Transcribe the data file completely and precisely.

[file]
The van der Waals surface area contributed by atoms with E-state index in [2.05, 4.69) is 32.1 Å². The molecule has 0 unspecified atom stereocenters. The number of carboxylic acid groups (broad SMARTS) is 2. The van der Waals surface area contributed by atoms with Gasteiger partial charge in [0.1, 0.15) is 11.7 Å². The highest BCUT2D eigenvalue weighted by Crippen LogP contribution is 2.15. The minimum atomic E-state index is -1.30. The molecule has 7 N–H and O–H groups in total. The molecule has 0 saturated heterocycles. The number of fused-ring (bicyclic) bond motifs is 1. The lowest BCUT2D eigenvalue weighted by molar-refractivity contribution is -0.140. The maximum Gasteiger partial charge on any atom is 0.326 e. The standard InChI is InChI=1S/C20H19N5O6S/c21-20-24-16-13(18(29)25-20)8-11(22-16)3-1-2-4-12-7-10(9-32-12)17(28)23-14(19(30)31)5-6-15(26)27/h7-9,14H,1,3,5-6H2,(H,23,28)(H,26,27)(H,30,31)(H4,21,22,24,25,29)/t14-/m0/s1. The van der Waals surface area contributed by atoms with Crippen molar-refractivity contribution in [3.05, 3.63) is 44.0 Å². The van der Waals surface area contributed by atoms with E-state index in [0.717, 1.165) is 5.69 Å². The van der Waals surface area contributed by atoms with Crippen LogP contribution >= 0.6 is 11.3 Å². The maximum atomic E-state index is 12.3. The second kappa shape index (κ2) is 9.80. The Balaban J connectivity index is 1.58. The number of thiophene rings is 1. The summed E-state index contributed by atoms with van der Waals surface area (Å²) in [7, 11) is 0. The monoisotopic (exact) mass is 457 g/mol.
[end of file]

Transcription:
The van der Waals surface area contributed by atoms with E-state index in [2.05, 4.69) is 32.1 Å². The molecule has 0 unspecified atom stereocenters. The number of carboxylic acid groups (broad SMARTS) is 2. The van der Waals surface area contributed by atoms with Gasteiger partial charge in [0.1, 0.15) is 11.7 Å². The highest BCUT2D eigenvalue weighted by Crippen LogP contribution is 2.15. The minimum atomic E-state index is -1.30. The molecule has 7 N–H and O–H groups in total. The molecule has 0 saturated heterocycles. The number of fused-ring (bicyclic) bond motifs is 1. The lowest BCUT2D eigenvalue weighted by molar-refractivity contribution is -0.140. The maximum Gasteiger partial charge on any atom is 0.326 e. The standard InChI is InChI=1S/C20H19N5O6S/c21-20-24-16-13(18(29)25-20)8-11(22-16)3-1-2-4-12-7-10(9-32-12)17(28)23-14(19(30)31)5-6-15(26)27/h7-9,14H,1,3,5-6H2,(H,23,28)(H,26,27)(H,30,31)(H4,21,22,24,25,29)/t14-/m0/s1. The van der Waals surface area contributed by atoms with Crippen molar-refractivity contribution in [3.05, 3.63) is 44.0 Å². The van der Waals surface area contributed by atoms with E-state index in [0.717, 1.165) is 5.69 Å². The van der Waals surface area contributed by atoms with Crippen LogP contribution >= 0.6 is 11.3 Å². The maximum atomic E-state index is 12.3. The second kappa shape index (κ2) is 9.80. The Balaban J connectivity index is 1.58. The number of thiophene rings is 1. The summed E-state index contributed by atoms with van der Waals surface area (Å²) in [7, 11) is 0. The monoisotopic (exact) mass is 457 g/mol.